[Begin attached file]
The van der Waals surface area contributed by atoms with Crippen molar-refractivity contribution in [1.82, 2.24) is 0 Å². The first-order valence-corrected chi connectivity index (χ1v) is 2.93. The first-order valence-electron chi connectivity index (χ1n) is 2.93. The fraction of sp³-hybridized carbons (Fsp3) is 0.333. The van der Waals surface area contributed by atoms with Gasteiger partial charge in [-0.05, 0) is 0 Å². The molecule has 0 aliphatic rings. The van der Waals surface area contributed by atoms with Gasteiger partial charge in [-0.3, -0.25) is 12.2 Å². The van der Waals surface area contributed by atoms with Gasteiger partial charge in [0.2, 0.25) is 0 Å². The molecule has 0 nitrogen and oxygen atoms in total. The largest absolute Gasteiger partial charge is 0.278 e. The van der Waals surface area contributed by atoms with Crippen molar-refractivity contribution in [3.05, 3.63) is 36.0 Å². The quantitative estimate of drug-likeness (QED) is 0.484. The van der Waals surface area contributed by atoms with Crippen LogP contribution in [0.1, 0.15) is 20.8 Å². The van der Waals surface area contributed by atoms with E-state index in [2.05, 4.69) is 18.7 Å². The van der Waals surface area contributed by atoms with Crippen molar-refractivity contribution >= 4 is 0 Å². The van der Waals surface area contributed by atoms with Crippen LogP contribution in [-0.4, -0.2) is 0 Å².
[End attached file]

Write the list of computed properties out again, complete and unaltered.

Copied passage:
The van der Waals surface area contributed by atoms with Crippen molar-refractivity contribution in [1.82, 2.24) is 0 Å². The first-order valence-corrected chi connectivity index (χ1v) is 2.93. The first-order valence-electron chi connectivity index (χ1n) is 2.93. The fraction of sp³-hybridized carbons (Fsp3) is 0.333. The van der Waals surface area contributed by atoms with Gasteiger partial charge in [-0.05, 0) is 0 Å². The molecule has 0 aliphatic rings. The van der Waals surface area contributed by atoms with Gasteiger partial charge in [-0.3, -0.25) is 12.2 Å². The van der Waals surface area contributed by atoms with Gasteiger partial charge in [0.2, 0.25) is 0 Å². The molecule has 0 nitrogen and oxygen atoms in total. The largest absolute Gasteiger partial charge is 0.278 e. The van der Waals surface area contributed by atoms with Crippen molar-refractivity contribution in [3.05, 3.63) is 36.0 Å². The quantitative estimate of drug-likeness (QED) is 0.484. The van der Waals surface area contributed by atoms with Crippen LogP contribution in [0.1, 0.15) is 20.8 Å². The van der Waals surface area contributed by atoms with E-state index in [2.05, 4.69) is 18.7 Å². The van der Waals surface area contributed by atoms with Crippen molar-refractivity contribution >= 4 is 0 Å². The van der Waals surface area contributed by atoms with Crippen LogP contribution in [-0.4, -0.2) is 0 Å².